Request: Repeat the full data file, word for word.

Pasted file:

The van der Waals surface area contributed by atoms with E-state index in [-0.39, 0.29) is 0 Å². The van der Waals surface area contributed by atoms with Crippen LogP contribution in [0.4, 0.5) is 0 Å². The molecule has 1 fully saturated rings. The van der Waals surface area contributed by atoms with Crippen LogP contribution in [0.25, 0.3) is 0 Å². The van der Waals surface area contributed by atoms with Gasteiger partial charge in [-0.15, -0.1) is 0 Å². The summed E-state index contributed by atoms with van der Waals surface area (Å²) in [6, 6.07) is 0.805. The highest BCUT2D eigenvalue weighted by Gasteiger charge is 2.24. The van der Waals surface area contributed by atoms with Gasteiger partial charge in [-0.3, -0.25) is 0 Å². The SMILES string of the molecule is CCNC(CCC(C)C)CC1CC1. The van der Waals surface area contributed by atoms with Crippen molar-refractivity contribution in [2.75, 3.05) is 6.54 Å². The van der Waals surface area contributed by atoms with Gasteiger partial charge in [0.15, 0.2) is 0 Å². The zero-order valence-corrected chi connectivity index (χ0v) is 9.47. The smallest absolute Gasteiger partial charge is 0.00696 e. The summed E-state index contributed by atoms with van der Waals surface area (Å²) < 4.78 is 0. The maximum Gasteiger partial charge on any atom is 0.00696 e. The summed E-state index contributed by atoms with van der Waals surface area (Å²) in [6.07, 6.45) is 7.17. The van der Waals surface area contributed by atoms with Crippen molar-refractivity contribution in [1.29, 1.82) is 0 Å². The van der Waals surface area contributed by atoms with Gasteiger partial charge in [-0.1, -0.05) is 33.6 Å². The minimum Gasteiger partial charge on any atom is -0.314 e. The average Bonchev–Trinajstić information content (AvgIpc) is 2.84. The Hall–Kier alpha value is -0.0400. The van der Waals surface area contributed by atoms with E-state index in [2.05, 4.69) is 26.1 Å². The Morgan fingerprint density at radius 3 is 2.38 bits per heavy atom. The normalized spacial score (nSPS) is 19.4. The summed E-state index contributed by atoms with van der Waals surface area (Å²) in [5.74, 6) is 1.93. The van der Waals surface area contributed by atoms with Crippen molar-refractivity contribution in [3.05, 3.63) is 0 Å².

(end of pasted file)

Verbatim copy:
The van der Waals surface area contributed by atoms with E-state index in [-0.39, 0.29) is 0 Å². The van der Waals surface area contributed by atoms with Crippen LogP contribution in [0.4, 0.5) is 0 Å². The molecule has 1 fully saturated rings. The van der Waals surface area contributed by atoms with Crippen LogP contribution in [0.25, 0.3) is 0 Å². The van der Waals surface area contributed by atoms with Gasteiger partial charge in [-0.15, -0.1) is 0 Å². The summed E-state index contributed by atoms with van der Waals surface area (Å²) in [6, 6.07) is 0.805. The highest BCUT2D eigenvalue weighted by Gasteiger charge is 2.24. The van der Waals surface area contributed by atoms with Gasteiger partial charge in [-0.3, -0.25) is 0 Å². The SMILES string of the molecule is CCNC(CCC(C)C)CC1CC1. The van der Waals surface area contributed by atoms with Crippen molar-refractivity contribution in [2.75, 3.05) is 6.54 Å². The van der Waals surface area contributed by atoms with Gasteiger partial charge in [0.15, 0.2) is 0 Å². The zero-order valence-corrected chi connectivity index (χ0v) is 9.47. The smallest absolute Gasteiger partial charge is 0.00696 e. The summed E-state index contributed by atoms with van der Waals surface area (Å²) < 4.78 is 0. The maximum Gasteiger partial charge on any atom is 0.00696 e. The summed E-state index contributed by atoms with van der Waals surface area (Å²) in [6.07, 6.45) is 7.17. The van der Waals surface area contributed by atoms with Crippen molar-refractivity contribution in [1.29, 1.82) is 0 Å². The van der Waals surface area contributed by atoms with Gasteiger partial charge in [-0.1, -0.05) is 33.6 Å². The minimum Gasteiger partial charge on any atom is -0.314 e. The average Bonchev–Trinajstić information content (AvgIpc) is 2.84. The Hall–Kier alpha value is -0.0400. The van der Waals surface area contributed by atoms with E-state index in [2.05, 4.69) is 26.1 Å². The Morgan fingerprint density at radius 3 is 2.38 bits per heavy atom. The normalized spacial score (nSPS) is 19.4. The summed E-state index contributed by atoms with van der Waals surface area (Å²) in [5.74, 6) is 1.93. The van der Waals surface area contributed by atoms with Crippen molar-refractivity contribution in [3.05, 3.63) is 0 Å².